Or…After dinner your crying son says he was bullied at school. He says that he failed a test and other kids bullied him with their laughter. He says he feels like giving up because the work is too hard and wants to take the rest of the week to get away from school. You feel worried that your son is being overwhelmed by the academic and social demands of school.
If you are the parent of the boy in the second scenario, increasing your son’s resilience should be a priority. While you don’t want your son to fail and test, and while it is never okay to be laughed at; your son may need to develop better resilience. As Jon Kabat-Zinn said: “You can’t stop the waves, but you can learn to surf.”
I think of resilience as an inner quality of striving to learn and grow from challenging experiences. Too often, however, our sons find a situation overwhelming and don’t seem to be able to “bounce back”. Rather than “learn and grow”, they recoil and avoid dealing with it.
You can't learn to be resilient if nothing goes wrong. And if you don't learn resilience, you're more likely to be depressed, achieve less in school, and have worse physical health. Conversely, high levels of resilience lead to high self-esteem, a realistic self-image, and improved relationships.
Whether the challenging situation is a failing grade, an athletic blunder, or a social attack, resiliency requires that your son distinguishes between what he can control and what he cannot.
What turns challenging events into overwhelmingly negative events for boys is how they process the bad event. Bad events happen; they always will. It is how the event is understood that determines its severity. We all develop explanatory styles to understand our experience. The explanatory style needs to be recognized and addressed. Initially, these explanatory styles are unconscious and automatic. If you were to ask your child about them, they would most likely be unaware of them and deny them. These unconsciously repeated, negative thoughts have been characterized by Daniel Amen, M.D. as ANTs: Automatic, Negative Thoughts. They are real and motivating, but function in the background as a kind of default program in your son’s brain. Nevertheless, they are what make challenging events overwhelmingly negative.
Explanatory styles typically incorporate any of three dimensions. The ANT might be
permanent expressed as “I'm not good enough and I'll never be good enough” or as “My mom is the crabbiest mom ever.” A permanent ANT implies no potential for change and feels hopeless. The ANT might also be pervasive and expressed as “My bad grade means I'm just not smart enough” or as “nobody likes me.” A pervasive ANT implies no resources for change and feels weak and powerless. Finally, an ANT might be personal and expressed as “I got picked last again; no one likes me” or as “I got grounded because I'm bad.” Personalizing implies being totally at fault and feeling guilty.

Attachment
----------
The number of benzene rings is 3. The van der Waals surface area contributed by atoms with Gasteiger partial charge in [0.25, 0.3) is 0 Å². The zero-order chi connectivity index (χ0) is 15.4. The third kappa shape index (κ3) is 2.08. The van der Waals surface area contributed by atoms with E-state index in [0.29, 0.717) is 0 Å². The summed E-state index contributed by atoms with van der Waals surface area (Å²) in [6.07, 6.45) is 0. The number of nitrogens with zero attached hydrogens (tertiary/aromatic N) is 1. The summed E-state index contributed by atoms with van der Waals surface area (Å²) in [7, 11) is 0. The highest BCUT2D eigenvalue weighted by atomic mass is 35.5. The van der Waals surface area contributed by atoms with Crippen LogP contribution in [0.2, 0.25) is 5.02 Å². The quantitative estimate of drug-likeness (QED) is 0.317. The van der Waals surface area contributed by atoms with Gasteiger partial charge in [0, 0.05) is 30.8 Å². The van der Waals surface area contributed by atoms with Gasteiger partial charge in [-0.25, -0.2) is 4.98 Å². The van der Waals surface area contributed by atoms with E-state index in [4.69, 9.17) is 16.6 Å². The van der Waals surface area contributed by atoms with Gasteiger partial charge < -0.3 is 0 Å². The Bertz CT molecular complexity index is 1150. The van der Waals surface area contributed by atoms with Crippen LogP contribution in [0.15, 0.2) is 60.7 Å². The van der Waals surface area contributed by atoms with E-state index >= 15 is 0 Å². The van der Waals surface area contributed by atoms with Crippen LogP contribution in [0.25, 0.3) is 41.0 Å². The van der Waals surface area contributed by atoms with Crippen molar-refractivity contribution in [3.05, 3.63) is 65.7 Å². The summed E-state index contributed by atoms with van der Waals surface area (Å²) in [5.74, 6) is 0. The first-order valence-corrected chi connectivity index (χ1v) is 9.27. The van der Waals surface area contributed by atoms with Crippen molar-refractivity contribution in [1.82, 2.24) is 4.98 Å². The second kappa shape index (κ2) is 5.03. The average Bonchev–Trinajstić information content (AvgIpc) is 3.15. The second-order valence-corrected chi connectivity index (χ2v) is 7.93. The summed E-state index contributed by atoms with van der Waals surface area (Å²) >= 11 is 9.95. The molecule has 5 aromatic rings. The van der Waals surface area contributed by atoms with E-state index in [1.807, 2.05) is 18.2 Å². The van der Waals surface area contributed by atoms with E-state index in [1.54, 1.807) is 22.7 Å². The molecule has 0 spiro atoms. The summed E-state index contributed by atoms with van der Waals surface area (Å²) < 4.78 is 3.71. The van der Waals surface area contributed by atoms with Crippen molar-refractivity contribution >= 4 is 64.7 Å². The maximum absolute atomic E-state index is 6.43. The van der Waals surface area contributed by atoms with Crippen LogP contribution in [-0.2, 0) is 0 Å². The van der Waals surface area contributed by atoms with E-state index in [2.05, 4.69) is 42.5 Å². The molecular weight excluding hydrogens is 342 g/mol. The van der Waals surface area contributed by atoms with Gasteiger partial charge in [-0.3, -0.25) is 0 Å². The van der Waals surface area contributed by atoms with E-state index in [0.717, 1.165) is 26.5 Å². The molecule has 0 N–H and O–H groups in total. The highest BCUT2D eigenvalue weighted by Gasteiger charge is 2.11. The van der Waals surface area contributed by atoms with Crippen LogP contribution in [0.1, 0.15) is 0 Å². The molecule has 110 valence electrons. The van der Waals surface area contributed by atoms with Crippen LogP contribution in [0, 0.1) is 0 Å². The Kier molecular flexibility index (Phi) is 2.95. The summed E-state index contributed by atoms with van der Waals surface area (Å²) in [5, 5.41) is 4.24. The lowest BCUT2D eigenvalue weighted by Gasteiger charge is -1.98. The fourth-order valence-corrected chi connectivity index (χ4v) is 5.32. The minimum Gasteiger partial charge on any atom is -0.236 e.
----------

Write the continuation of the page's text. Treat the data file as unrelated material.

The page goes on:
At the extreme when your child has any of these explanatory styles, bad events become overwhelming. Your son’s experience might be some version of “I'm bad, in every way, all the time and it's my fault! Therefore, I can have no hope for things going better and have no responsibility to make it better. I'm weak and ineffective, and powerless and at fault.” Without even knowing it, your son has been affected by an ANT infestation!
When you see your son suffering, you naturally want to sooth, comfort, and protect your son. In addition to those efforts, consider adding a priority of developing resiliency. Encourage them to explore what they are thinking how that might be contributing to feeling overwhelmed. While they might reasonably feel badly about a situation, what about it makes it overwhelming? What kind of thoughts are they having and are they automatic negative thoughts?
The most important tool for increasing resiliency is a parental mindset that, after soothing and comforting, increasing resiliency is a priority. In order to build resiliency, ANTs have to be challenged and re-challenged. Conversations about ANTs won't be initiated by your child so it is up to you to persist in finding times to have the ANTs conversation.
Ask, but don't expect your child to know, what they are thinking about the situation. Then offer and mutually explore a menu of possibilities. Look for pervasive, permanent and personal explanatory styles. Mutually determine if your son’s thoughts are true or partially true.
Gently challenge permanency. For example, is it true that “I'm not good enough and never will be” or is it more likely that “I just didn’t do well today.” Ask which is more true: “My mom is the crabbiest mom ever” or “She is in the crabbiest mood ever?” These efforts may increase a sense of hopefulness for the future.
Gently challenge pervasiveness: “My bad grade means I'm not smart” or “I struggle with long division and will get some help with that.” Or “No one likes me” versus “They didn't like my joke.” These efforts may help focus resources to solve a specific problem.
Gently challenge over-personalizing. “I got picked last. No one likes me” versus “They really wanted to win the game and baseball isn't my best sport.” Or “I got grounded because I'm a bad kid” versus “I got grounded for hitting my sister after she hit me.” These efforts may spur an appropriate sense of shared responsibility.
To reduce ANTs we need to recognize them, evaluate them (are they true and complete), and mutually develop alternative explanations. Given all other experiences, how true is the ANT? How likely is the alternative to be true?
If your son is in upper school, he will have likely participated in two internos meetings about resiliency combining didactic material, a TED talk video and role-play opportunities. Ask him how it went and what he learned. Then let me know what you discovered!